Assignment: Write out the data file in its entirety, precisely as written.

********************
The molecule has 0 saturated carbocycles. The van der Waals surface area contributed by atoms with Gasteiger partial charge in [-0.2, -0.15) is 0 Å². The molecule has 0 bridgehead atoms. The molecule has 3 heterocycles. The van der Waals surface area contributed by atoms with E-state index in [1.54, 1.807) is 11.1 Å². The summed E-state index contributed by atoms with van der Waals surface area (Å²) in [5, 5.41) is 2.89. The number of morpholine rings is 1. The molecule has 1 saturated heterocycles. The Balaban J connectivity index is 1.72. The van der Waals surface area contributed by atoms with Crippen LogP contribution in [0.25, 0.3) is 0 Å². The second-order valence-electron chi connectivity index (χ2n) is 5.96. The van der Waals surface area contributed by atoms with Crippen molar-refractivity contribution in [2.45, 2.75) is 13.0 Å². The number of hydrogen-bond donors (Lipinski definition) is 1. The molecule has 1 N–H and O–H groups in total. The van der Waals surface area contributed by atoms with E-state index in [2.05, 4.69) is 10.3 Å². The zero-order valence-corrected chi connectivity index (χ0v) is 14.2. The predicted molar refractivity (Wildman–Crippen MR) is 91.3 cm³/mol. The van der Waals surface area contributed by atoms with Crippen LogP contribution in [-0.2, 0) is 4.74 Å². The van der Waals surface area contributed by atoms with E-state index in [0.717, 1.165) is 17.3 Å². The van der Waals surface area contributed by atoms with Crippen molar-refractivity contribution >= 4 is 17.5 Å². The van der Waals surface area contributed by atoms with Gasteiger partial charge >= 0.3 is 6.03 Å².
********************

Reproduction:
The molecule has 0 saturated carbocycles. The van der Waals surface area contributed by atoms with Gasteiger partial charge in [-0.2, -0.15) is 0 Å². The molecule has 0 bridgehead atoms. The molecule has 3 heterocycles. The van der Waals surface area contributed by atoms with E-state index in [1.54, 1.807) is 11.1 Å². The summed E-state index contributed by atoms with van der Waals surface area (Å²) in [5, 5.41) is 2.89. The number of morpholine rings is 1. The molecule has 1 saturated heterocycles. The Balaban J connectivity index is 1.72. The van der Waals surface area contributed by atoms with Crippen LogP contribution in [0.25, 0.3) is 0 Å². The second-order valence-electron chi connectivity index (χ2n) is 5.96. The van der Waals surface area contributed by atoms with Crippen molar-refractivity contribution in [2.45, 2.75) is 13.0 Å². The number of hydrogen-bond donors (Lipinski definition) is 1. The molecule has 1 N–H and O–H groups in total. The van der Waals surface area contributed by atoms with E-state index in [2.05, 4.69) is 10.3 Å². The zero-order valence-corrected chi connectivity index (χ0v) is 14.2. The predicted molar refractivity (Wildman–Crippen MR) is 91.3 cm³/mol. The van der Waals surface area contributed by atoms with Crippen LogP contribution in [-0.2, 0) is 4.74 Å². The van der Waals surface area contributed by atoms with E-state index in [0.717, 1.165) is 17.3 Å². The van der Waals surface area contributed by atoms with Crippen molar-refractivity contribution >= 4 is 17.5 Å². The van der Waals surface area contributed by atoms with Gasteiger partial charge >= 0.3 is 6.03 Å².